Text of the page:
I was told this was a Napoletana sauce... sounds like this might not be the right name for it. Looking around the interweb, seems this is what they do in Sardinia.

I make batches, and it makes for quick and easy meals, added to basil, garlic, chilli, red wine, sometimes even a touch of Dijon mustard (shock)

October 3, 2013 | Unregistered CommenterSean

This recipe sounded so simple that I wasn't sure if I should make it, but I'm so glad I did! I made it exactly as directed (with the sugar because I couldn't find the suggested brand of tomatoes) and it was lovely! Easy and delicious! My toddler kept asking for spoonfuls out of the blender before I'd even put it on pasta. It's nice to have a recipe the whole family likes. Thanks for sharing!

October 24, 2013 | Unregistered CommenterSara

Thank you for the recipe. I've just made it and it tastes so good! Never have thought making (tasty!) pasta sauce is so easy. I think the grated carrot added to the sweetness of the sauce. I didn't add in garlic as some may not like its strong taste. Thanks again from Malaysia. :)

January 14, 2014 | Unregistered CommenterYen

Great blog and must try this marinara sauce! My mother (whose parents were from Abruzzo) called it "sugo" and she never used fresh or canned whole tomatoes, but rather her sauce was simply tomato paste and water simmered for a long time. As well, we never had just the sauce with the capellini (all she ever used), but she would sautee bone-in pork chops in olive oil flavored with only one clove of garlic (garlic was discarded, and careful not to burn the garlic or the chops). She would hen place the pork chops in the sauce and simmer them for hours and hours and then serve them with the pasta. It was really, really good, as I remember. I never had tomato sauce as I know it now until I was well into adulthood...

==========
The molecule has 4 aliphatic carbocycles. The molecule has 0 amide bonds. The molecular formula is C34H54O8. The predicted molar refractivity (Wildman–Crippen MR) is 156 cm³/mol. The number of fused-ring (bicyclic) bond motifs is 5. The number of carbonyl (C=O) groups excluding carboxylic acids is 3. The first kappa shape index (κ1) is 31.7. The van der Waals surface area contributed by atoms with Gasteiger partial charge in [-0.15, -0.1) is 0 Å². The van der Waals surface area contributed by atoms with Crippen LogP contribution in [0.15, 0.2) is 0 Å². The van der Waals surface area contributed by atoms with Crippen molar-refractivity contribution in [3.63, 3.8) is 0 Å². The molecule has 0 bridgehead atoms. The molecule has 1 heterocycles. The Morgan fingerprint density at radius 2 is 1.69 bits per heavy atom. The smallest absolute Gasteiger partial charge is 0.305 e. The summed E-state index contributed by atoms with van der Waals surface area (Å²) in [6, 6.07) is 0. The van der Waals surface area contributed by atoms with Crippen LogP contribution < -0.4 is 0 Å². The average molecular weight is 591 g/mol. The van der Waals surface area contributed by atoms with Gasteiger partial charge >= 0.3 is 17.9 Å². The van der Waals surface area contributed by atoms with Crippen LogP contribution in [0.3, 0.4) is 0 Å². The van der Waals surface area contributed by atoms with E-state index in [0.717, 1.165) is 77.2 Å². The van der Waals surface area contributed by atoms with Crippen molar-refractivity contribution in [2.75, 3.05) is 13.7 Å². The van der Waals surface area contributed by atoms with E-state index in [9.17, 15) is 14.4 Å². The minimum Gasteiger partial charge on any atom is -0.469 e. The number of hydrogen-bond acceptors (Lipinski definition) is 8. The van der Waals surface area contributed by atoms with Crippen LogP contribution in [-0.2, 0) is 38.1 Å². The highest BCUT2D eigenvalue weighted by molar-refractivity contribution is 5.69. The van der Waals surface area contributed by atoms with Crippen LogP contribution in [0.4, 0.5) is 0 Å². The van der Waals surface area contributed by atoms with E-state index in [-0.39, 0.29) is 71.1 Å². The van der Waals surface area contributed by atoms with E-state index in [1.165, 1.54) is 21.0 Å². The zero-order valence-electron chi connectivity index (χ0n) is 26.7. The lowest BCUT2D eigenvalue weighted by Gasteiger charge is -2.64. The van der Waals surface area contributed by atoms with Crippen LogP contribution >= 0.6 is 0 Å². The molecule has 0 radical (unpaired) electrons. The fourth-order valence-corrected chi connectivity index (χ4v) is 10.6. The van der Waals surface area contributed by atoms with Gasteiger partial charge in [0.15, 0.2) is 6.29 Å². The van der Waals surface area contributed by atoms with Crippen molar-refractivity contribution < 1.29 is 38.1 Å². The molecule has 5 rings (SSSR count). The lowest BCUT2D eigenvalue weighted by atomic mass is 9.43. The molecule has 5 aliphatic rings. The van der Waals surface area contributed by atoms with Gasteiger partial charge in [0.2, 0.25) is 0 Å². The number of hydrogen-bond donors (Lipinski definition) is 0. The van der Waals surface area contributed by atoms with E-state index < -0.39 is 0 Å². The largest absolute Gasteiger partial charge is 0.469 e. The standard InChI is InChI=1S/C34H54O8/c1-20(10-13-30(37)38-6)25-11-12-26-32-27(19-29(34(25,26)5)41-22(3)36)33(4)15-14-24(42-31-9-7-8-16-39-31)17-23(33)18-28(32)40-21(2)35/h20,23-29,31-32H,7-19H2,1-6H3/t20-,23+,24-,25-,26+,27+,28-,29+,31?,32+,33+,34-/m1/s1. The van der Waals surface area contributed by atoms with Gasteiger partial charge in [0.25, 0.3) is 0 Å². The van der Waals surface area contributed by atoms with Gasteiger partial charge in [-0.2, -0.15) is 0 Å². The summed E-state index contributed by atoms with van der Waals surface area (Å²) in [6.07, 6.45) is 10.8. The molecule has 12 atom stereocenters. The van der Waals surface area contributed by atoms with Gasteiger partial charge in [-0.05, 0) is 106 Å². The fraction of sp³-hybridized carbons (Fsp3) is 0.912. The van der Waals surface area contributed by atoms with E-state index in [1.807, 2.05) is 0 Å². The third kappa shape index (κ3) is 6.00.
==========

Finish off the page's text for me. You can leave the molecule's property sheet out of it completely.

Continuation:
January 18, 2014 | Unregistered CommenterDroolmomof3

Why do you add grated carrots to your sauce?

January 21, 2014 | Unregistered CommenterSilvia

From The Italian Dish:

Droolmomof3: Wow! I love to hear that because that is exactly how my mom used to make sauce so much of the time - with bone in pork chops simmering for hours! Thanks for that.

Silvia: In the post, I explain how the addition of grated carrots helps cut the acidity of the tomatoes - the same thing a little sugar does. Hope this helps.

January 21, 2014 | Registered Commenter[Elaine]

The Sicilian side of my family calls it 'usuggu; the Piemontese side, bagna; when we're speaking English it's gravy....

February 25, 2014 | Unregistered CommenterGian Banchero

I tried for months to make my Italian mother-in-law's marinara sauce and called her several times for the recipe. She made it with lobster and it was to die for! I never could get it to taste like hers, even though it was a very simply mixture of tomatoes (She used fresh and seeded them), Lobster, olive oil, garlic and basil. The umpteenth time she gave me the recipe, she mentioned a pinch of cayenne, That was the missing ingredient! Try it...it adds a wonderful flavor....just don't use too much.

March 4, 2014 | Unregistered CommenterJudy